January 19th, 2011 by Tim Leave a reply »

I was listing to a panel guest on SAFM  – think it was Jeremy Taylor, talking about rain water harvesting. I agreed with much that was said but one of his solutions struck me as a bit odd and it got me thinking that there has to be a better way.

He was talking about the problem of how to handle the tanks running dry when the house is setup to run off an automatic pump. Obviously if you have a Municiple supply the idea would be to connect back to this supply. His solution was to install a ball valve near the bottom of the tank running off the mains. Now whilst this will certainly solve the problem of the tanks running dry, it seems silly to waste the inherent  pressure of the municipal supply by filling up your tank, which you then have to pump out again to make usable. Not only does this waste electricity, but also will wear your pump out quicker. Also during a power cut you will be a bit stuck.

So this begs the question is there a better way? Well a less elegant system would be a set of two valves to enable a switch over between tank and municipal supplies, but that would be too easy and requires user intervention – so this is what I am going to do:

I am going to install 2 solenoid valves (1 ” irrigation type) – one on the municipal supply, the other on the tank. These I will connect via a transformer to a float switch. The float switch I have has 3 wires which effectively gives you 2 states, “tank empty” or “tank has water”. So by simply using this float switch as a kind of relay you have an intelligent system which will automatically switch between the 2 supplies without the need for any fancy control panel.

Another advantage of this system is that the pump can’t run dry and un-prime itself, disadvantage I suppose is the transformer is always pulling electricity. I doubt this is going to be a large cost factor as the solenoid valves are designed to very efficient, so I would be surprised if they use more than Jeremy’s system above. Also in a power-cut you would need to manually operate the municipal solenoid valve to get water – but this is easy enough as most solenoid valves have a manual overide.

Here some pics and a a diagram of what a mean (note non-return valve on municipal supply as precaution):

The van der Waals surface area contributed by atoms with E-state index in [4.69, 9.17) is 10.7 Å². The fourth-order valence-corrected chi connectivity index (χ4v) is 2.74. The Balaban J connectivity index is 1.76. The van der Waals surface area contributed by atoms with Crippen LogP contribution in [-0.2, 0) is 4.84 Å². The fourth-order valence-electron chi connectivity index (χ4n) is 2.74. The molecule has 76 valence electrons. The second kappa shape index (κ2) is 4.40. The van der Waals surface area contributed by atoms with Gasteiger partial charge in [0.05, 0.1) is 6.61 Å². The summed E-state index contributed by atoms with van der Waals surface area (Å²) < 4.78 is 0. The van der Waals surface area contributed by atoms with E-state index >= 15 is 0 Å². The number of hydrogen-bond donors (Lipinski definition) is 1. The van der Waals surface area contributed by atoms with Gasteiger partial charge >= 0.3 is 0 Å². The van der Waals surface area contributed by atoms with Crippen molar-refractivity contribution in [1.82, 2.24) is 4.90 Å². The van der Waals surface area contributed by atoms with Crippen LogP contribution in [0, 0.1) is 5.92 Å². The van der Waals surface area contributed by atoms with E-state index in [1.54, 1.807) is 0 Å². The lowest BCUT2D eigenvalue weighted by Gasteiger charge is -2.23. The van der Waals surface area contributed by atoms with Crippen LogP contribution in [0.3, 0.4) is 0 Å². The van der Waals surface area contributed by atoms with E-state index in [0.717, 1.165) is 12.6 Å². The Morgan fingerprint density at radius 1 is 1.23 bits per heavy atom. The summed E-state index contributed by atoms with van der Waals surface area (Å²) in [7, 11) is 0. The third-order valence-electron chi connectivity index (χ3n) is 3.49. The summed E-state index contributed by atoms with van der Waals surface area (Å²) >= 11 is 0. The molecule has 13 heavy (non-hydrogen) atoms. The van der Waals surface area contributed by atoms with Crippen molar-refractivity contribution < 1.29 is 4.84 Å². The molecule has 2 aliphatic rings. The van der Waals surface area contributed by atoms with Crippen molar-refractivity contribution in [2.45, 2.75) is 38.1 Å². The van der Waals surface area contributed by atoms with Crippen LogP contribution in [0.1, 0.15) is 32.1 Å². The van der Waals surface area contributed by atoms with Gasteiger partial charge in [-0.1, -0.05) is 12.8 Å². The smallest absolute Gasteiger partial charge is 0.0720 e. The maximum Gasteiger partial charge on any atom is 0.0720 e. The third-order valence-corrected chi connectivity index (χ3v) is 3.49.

I am about halfway though my installation so I’ll keep you posted on how well it works, as always if you have a suggestion or comment post away.



  1. Al says:

    Tim, as always, you blow me away.

    LOL at the comment “but that would be too easy “…

  2. Paul says:

    Hi Tim, William PJ introduced me to your site. It is packed with great info, thank you!

    Rain water harvesting is great but how do you look after the water? I was thinking of 3x 5000L tanks connected to the house. The tanks will be above ground and would get full sun, unless they are covered. I have received conflicting info. Some pro the system others say the water cannot be managed. How well has your system worked for your household?

  3. Tim says:

    Hi Paul, to be honest I havent gone into too much depth with managing the quality as I use the water for the garden, filling the pool and some of the toilets. My tanks are under the deck in full shade and even so there have been times when there has been a Sulphurous smell (this would probably be related to anaerobatic bacteria breaking down plat matter). They have seemed to settle with time though and the quality now is fine.

    A fair portion of the country relies on rainwater for drinking so I cant believe its that problematic though, also the tanks all seem to have a black liner to keep light out – although in full sun they might warm up ?
    You might want to think about partly burying them though as 5000 l tanks are big ! Sorry I cant be of more help.

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